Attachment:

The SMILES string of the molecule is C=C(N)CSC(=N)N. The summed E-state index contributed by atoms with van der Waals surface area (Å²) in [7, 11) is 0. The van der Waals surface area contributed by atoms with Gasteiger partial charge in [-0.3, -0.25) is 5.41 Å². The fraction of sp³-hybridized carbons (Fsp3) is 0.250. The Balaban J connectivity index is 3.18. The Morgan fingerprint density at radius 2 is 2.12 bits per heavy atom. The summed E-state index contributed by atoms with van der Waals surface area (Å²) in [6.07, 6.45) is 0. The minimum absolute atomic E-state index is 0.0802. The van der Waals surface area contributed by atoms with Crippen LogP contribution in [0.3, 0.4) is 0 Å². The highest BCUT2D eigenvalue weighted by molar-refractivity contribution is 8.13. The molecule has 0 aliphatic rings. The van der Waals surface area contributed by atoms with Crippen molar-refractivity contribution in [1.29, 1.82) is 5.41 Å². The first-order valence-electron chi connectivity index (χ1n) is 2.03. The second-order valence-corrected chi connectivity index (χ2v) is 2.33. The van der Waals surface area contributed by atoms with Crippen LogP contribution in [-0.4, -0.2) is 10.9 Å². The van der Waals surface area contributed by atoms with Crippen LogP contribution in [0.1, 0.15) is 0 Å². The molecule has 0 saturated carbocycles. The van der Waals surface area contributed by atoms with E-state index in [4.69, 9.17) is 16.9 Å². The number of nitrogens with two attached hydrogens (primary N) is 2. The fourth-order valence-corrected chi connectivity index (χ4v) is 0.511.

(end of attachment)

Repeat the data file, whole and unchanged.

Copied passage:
The SMILES string of the molecule is C=C(N)CSC(=N)N. The summed E-state index contributed by atoms with van der Waals surface area (Å²) in [7, 11) is 0. The van der Waals surface area contributed by atoms with Gasteiger partial charge in [-0.3, -0.25) is 5.41 Å². The fraction of sp³-hybridized carbons (Fsp3) is 0.250. The Balaban J connectivity index is 3.18. The Morgan fingerprint density at radius 2 is 2.12 bits per heavy atom. The summed E-state index contributed by atoms with van der Waals surface area (Å²) in [6.07, 6.45) is 0. The minimum absolute atomic E-state index is 0.0802. The van der Waals surface area contributed by atoms with Crippen LogP contribution in [0.3, 0.4) is 0 Å². The highest BCUT2D eigenvalue weighted by molar-refractivity contribution is 8.13. The molecule has 0 aliphatic rings. The van der Waals surface area contributed by atoms with Crippen molar-refractivity contribution in [1.29, 1.82) is 5.41 Å². The first-order valence-electron chi connectivity index (χ1n) is 2.03. The second-order valence-corrected chi connectivity index (χ2v) is 2.33. The van der Waals surface area contributed by atoms with Crippen LogP contribution in [-0.4, -0.2) is 10.9 Å². The van der Waals surface area contributed by atoms with Crippen LogP contribution in [0.1, 0.15) is 0 Å². The molecule has 0 saturated carbocycles. The van der Waals surface area contributed by atoms with E-state index in [4.69, 9.17) is 16.9 Å². The number of nitrogens with two attached hydrogens (primary N) is 2. The fourth-order valence-corrected chi connectivity index (χ4v) is 0.511.